Body parts found in jet that left Kabul: US
As the US military steps up air evacuations from Kabul, the air force has acknowledged that human body parts were found in the wheel well of an American military cargo plane that took flight amid chaos at Hamid Karzai International Airport this week.
Air Force officials have not said how many people died in the episode, which occurred on Monday, but said on Tuesday that the service was investigating “the loss of civilian lives” as a crowd of Afghans, desperate to escape the country after their government fell to the Taliban, climbed onto the plane’s wings and fell from the sky after it took off.
Harrowing video of the episode, recorded by the Afghan news media, has circulated around the world, instantly making the horrific scene — of American military might flying away as Afghans hung on against all hope — a symbol of the US departure from Afghanistan.
“We are all contending with a human cost to these developments,” Jake Sullivan, the national security adviser, said at a briefing on Tuesday.
American pilots and troops had to make on-the-spot decisions during panic at the airport on Sunday and Monday. Another C-17 transport plane left Kabul late on Sunday with 640 people crowded onboard, more than double the planned number, military officials said. The pilots determined that the immense aircraft could handle the load, officials said. That plane landed safely at its destination.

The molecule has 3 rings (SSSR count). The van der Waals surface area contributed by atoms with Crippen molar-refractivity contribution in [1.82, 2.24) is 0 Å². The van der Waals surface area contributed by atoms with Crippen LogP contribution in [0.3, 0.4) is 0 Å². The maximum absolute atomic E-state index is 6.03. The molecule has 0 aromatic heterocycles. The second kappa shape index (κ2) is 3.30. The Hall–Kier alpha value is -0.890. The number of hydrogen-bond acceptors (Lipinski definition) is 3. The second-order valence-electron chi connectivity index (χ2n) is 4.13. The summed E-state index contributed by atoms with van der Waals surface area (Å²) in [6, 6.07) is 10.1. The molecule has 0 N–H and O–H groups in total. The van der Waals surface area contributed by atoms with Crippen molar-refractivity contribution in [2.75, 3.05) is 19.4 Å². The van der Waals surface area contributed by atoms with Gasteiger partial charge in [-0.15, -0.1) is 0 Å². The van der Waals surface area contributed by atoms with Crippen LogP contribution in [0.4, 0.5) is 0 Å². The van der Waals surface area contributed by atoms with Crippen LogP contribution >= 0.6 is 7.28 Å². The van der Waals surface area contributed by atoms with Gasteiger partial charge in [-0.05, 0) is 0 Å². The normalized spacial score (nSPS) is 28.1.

But the people who tried the next day on a different C-17 were not so fortunate. Early on Monday, the air force plane — call sign REACH885 — descended onto the runway. Minutes after the plane touched down, rolled to a stop and lowered its rear ramp, hundreds, perhaps thousands of Afghans, rushed forward as the small crew watched in alarm.
The crew members feared for their safety, jumped back up into the plane and pulled up the loading ramp, officials said. Some Afghans had climbed aboard the plane’s wings and, unknown to the crew, officials said, into the wheel well into which the landing gear would fold after takeoff.
The crew contacted air traffic control, operated by US military personnel, and the plane was cleared for takeoff after spending only minutes on the ground. Then, the pilot and co-pilot realised that the landing gear would not fully retract. They sent a crew member down to peer through a small porthole that allows them to view the wheel well while aloft.
It was then that they saw the remains of an undetermined number of Afghans who had stowed away in the wheel well — crushed by the landing gear.
New York Times News Service